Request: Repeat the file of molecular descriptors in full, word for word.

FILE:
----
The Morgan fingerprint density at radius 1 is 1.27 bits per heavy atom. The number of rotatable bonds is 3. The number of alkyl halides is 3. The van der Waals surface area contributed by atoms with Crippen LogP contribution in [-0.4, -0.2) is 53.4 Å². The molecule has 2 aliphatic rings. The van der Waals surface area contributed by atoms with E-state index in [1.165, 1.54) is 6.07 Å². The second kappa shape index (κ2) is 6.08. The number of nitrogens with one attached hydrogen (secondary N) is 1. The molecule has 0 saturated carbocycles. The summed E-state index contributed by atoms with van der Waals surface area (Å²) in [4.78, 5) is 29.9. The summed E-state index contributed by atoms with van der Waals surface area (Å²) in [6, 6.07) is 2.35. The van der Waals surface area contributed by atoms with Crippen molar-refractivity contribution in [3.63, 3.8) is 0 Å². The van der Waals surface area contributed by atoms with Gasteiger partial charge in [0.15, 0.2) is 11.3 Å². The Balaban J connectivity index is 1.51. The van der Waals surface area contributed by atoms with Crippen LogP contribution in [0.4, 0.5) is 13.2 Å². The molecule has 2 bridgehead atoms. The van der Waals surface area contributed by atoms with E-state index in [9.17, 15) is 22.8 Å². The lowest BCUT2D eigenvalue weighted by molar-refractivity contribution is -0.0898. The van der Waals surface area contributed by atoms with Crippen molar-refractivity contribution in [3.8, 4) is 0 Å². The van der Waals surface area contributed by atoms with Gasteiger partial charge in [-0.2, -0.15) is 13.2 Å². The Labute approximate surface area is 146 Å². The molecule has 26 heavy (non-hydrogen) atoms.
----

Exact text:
The Morgan fingerprint density at radius 1 is 1.27 bits per heavy atom. The number of rotatable bonds is 3. The number of alkyl halides is 3. The van der Waals surface area contributed by atoms with Crippen LogP contribution in [-0.4, -0.2) is 53.4 Å². The molecule has 2 aliphatic rings. The van der Waals surface area contributed by atoms with E-state index in [1.165, 1.54) is 6.07 Å². The second kappa shape index (κ2) is 6.08. The number of nitrogens with one attached hydrogen (secondary N) is 1. The molecule has 0 saturated carbocycles. The summed E-state index contributed by atoms with van der Waals surface area (Å²) in [4.78, 5) is 29.9. The summed E-state index contributed by atoms with van der Waals surface area (Å²) in [6, 6.07) is 2.35. The van der Waals surface area contributed by atoms with Crippen molar-refractivity contribution in [3.63, 3.8) is 0 Å². The van der Waals surface area contributed by atoms with Gasteiger partial charge in [0.15, 0.2) is 11.3 Å². The Balaban J connectivity index is 1.51. The van der Waals surface area contributed by atoms with Crippen LogP contribution in [0.4, 0.5) is 13.2 Å². The molecule has 2 bridgehead atoms. The van der Waals surface area contributed by atoms with E-state index in [9.17, 15) is 22.8 Å². The lowest BCUT2D eigenvalue weighted by molar-refractivity contribution is -0.0898. The van der Waals surface area contributed by atoms with Crippen molar-refractivity contribution in [3.8, 4) is 0 Å². The van der Waals surface area contributed by atoms with Gasteiger partial charge in [-0.2, -0.15) is 13.2 Å². The Labute approximate surface area is 146 Å². The molecule has 26 heavy (non-hydrogen) atoms.